When the gun went off it was a slow walk to the first obstacle. At this point there was no reason in attempting to avoid the mud and water. Our shoes were painted in brown and they would only get worse. The first obstacle was a plunge in muddy water under barbed wire. Since I couldn’t see how close I was to the barbed wire and I didn’t want to further impair my already horrid vision by jabbing a sharp object into my eye, I shoved my butt and my head down barely above the water. Others from Team Warrior Strength kept their eye on me and let me know if I was keeping clear of the canopy of barbed wire above. After the first obstacle I was sufficiently drenched and cold but we had to wait in line for the next obstacle. It became kind of like a line for a ride at Disney Land except we had taken a mud bath beforehand. The air temperature was in the low 50’s so we weren’t exactly on the beach sun bathing or anything. Next up was the “Muddy Mile” which I am kind of confused why its called that because I am pretty sure that every mile on the course was thoroughly covered in mud. As I sloshed through the mud, I always ran behind a teammate to avoid any hazards that I would most likely hit. The footing was not great and with each step I was unsure how my foot would land.. Instead of being cautious I just put my trust in my teammate in front of me and put one foot forward after another.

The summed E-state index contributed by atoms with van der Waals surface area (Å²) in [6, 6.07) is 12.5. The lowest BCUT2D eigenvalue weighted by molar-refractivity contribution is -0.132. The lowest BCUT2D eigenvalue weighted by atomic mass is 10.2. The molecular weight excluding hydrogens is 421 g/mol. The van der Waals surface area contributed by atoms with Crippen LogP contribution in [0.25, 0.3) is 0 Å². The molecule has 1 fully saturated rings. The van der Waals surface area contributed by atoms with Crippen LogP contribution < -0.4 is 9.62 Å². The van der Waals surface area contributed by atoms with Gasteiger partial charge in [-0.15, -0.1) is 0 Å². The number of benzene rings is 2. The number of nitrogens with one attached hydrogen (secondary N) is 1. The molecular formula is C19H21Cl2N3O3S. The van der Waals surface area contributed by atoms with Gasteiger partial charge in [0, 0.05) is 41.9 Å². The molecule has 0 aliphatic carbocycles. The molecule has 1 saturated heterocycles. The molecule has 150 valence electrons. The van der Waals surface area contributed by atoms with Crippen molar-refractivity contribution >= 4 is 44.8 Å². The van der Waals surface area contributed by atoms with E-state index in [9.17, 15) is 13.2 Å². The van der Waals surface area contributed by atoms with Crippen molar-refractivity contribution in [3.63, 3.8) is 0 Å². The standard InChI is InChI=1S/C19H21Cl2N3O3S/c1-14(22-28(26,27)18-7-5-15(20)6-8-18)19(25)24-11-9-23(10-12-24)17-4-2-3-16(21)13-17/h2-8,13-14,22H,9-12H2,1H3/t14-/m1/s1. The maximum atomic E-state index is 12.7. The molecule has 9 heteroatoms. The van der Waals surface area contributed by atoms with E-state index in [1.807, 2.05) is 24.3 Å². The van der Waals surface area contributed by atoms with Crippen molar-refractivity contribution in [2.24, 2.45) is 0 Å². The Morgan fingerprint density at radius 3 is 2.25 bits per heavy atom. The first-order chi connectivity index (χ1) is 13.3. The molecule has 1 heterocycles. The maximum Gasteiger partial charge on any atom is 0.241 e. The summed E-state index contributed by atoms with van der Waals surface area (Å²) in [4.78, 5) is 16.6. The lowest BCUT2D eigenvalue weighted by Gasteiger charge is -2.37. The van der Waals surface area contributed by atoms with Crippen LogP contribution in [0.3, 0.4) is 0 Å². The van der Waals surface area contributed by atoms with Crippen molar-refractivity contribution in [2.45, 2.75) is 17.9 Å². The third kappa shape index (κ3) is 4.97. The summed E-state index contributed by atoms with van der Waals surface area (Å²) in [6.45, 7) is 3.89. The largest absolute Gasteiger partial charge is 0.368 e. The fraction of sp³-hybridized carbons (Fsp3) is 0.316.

At mile two we hit the giant mud hill. We again waited in the line, cooling our body temperature down once again. This hill was steep and very muddy but I was able to maintain my footing and get to the cargo net near the top and help others along the way. Some people were struggling and reaching, just hoping a strong hand would save them from sliding to the bottom. I was able to assist and save a few lost souls before heading on to the next obstacle. The next obstacle was the high plank drop into water. At this point, we were so covered in mud that the jump into the muddy water felt like a bath. This obstacle involved climbing up a slick wall and then jumping from a thirty foot high wall into moderately cold water. Some people did canon balls and those that wanted to show off even did flips. I don’t know what I did but I know I was freezing when I got out. I don’t know about you but I don’t exactly have a lot of insulation so keeping warm can be a major problem. I was wishing I could borrow some of the insulation from others temporarily and then I would give it back of course.